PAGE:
As a murder mystery The Deadly Assassin is seriously flawed. There are only two suspects and as we know that the Doctor can not be the assassin, the real culprit should be obvious. The first cliff-hanger raises the shocking possibility that the Doctor, for reasons unknown, really has committed murder, but the re-edited reprise at the start of the next episode shows that this is not the case. There are also gaping plot holes, even ignoring the Doctor’s habit of delivering exposition to himself in the first episode. No one seems to wonder why the Doctor would have committed the crime until he raises the issue in his defence, other than vague statements about a possible grudge, which no one thinks to investigate. Similarly, when Spandrell begins to be convinced of the Doctor’s innocence, neither of them does much to find out who might have had a motive to kill the president. At the very least, they might have thought to look at the resignation honours list to check he really was going to name Goth as his successor! Similarly, plot devices such as the Matrix and the Eye of Harmony are introduced through clumsy info-dumps as and when they are needed, giving the impression that the author is improvising the story. Finally, the Matrix scenes are not the narrative dead-end they are sometimes described as, but do not fulfil the function they set out to perform. The Doctor goes into the Matrix to locate the Master. While there he finds out who the assassin really was, but not where the Master is hiding. Yet as soon as the Doctor leaves, he realises that the Master’s base must be in the old part of the city, where he could hack into the Matrix, something he could have guessed without entering the Matrix, as he knew that the Master had done that.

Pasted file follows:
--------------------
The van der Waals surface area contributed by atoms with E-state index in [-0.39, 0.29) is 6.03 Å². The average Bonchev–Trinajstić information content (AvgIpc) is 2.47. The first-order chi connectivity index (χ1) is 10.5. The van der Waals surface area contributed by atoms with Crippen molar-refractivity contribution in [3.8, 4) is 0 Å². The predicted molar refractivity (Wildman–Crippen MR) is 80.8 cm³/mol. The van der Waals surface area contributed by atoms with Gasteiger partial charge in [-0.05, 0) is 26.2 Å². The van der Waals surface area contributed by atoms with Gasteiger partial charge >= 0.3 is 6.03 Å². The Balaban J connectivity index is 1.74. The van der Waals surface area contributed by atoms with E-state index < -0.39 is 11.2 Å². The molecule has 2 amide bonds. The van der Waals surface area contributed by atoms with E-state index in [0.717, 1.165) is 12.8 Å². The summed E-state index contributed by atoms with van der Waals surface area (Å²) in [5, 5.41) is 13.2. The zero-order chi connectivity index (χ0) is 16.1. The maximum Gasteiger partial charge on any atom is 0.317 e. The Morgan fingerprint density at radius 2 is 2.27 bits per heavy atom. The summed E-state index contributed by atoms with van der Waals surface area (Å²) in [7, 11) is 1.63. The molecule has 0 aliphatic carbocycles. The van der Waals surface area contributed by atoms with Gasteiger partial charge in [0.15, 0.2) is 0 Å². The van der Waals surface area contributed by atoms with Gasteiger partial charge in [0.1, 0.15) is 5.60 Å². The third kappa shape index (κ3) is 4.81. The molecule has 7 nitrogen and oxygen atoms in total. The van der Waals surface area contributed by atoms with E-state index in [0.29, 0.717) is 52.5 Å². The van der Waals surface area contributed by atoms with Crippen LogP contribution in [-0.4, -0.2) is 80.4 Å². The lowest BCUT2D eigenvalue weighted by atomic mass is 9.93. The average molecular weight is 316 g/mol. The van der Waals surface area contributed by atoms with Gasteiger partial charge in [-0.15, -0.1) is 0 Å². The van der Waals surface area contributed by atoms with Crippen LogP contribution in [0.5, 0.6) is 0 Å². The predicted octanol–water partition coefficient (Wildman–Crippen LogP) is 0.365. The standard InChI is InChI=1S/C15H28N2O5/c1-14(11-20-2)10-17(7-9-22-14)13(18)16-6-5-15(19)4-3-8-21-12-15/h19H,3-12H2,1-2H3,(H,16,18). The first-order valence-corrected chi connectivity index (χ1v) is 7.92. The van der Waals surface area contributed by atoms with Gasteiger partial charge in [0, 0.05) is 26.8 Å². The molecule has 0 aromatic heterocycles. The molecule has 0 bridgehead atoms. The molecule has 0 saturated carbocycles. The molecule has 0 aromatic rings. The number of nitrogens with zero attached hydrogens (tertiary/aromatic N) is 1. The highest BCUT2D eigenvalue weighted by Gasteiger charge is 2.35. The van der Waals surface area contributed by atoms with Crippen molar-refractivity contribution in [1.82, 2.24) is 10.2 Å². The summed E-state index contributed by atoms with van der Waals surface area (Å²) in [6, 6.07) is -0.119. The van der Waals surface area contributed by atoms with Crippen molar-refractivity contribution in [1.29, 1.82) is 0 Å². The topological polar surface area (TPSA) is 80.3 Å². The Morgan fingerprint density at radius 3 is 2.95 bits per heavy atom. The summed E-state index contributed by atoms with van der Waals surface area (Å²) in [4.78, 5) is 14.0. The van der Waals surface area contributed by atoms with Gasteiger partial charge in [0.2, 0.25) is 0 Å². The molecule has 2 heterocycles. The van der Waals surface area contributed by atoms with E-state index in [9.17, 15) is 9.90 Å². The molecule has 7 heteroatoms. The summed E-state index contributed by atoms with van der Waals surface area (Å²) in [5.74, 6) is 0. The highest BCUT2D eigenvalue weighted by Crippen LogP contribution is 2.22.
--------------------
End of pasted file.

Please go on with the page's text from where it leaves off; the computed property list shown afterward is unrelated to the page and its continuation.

Put like this, it sounds like I think The Deadly Assassin is a terrible piece of television protected from criticism solely by its reputation as an “important” story. Actually, the reverse is true. I think it is a wonderful story whose reputation means it gets praised for things that only appeal to fans while its true merits are often ignored. This begs the question: if The Deadly Assassin ought to be terrible, why is it wonderful?